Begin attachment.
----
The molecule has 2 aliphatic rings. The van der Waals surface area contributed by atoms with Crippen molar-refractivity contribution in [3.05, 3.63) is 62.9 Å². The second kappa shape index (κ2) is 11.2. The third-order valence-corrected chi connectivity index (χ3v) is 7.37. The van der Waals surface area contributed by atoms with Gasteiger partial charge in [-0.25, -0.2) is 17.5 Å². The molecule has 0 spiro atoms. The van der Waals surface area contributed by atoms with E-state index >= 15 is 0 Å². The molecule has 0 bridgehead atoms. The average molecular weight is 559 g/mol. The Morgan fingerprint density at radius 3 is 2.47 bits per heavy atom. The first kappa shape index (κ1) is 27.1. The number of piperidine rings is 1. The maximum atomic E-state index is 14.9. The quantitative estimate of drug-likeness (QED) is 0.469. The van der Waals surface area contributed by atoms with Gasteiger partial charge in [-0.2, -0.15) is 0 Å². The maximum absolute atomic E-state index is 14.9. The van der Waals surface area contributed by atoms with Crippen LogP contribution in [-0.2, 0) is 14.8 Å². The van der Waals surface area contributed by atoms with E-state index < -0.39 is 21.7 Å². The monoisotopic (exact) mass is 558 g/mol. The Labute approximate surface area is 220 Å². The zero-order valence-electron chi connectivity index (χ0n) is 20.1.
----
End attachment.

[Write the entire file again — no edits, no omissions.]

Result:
The molecule has 2 aliphatic rings. The van der Waals surface area contributed by atoms with Crippen molar-refractivity contribution in [3.05, 3.63) is 62.9 Å². The second kappa shape index (κ2) is 11.2. The third-order valence-corrected chi connectivity index (χ3v) is 7.37. The van der Waals surface area contributed by atoms with Gasteiger partial charge in [-0.25, -0.2) is 17.5 Å². The molecule has 0 spiro atoms. The van der Waals surface area contributed by atoms with E-state index >= 15 is 0 Å². The molecule has 0 bridgehead atoms. The average molecular weight is 559 g/mol. The Morgan fingerprint density at radius 3 is 2.47 bits per heavy atom. The first kappa shape index (κ1) is 27.1. The number of piperidine rings is 1. The maximum atomic E-state index is 14.9. The quantitative estimate of drug-likeness (QED) is 0.469. The van der Waals surface area contributed by atoms with Gasteiger partial charge in [-0.2, -0.15) is 0 Å². The maximum absolute atomic E-state index is 14.9. The van der Waals surface area contributed by atoms with Crippen LogP contribution in [-0.2, 0) is 14.8 Å². The van der Waals surface area contributed by atoms with E-state index < -0.39 is 21.7 Å². The monoisotopic (exact) mass is 558 g/mol. The Labute approximate surface area is 220 Å². The zero-order valence-electron chi connectivity index (χ0n) is 20.1.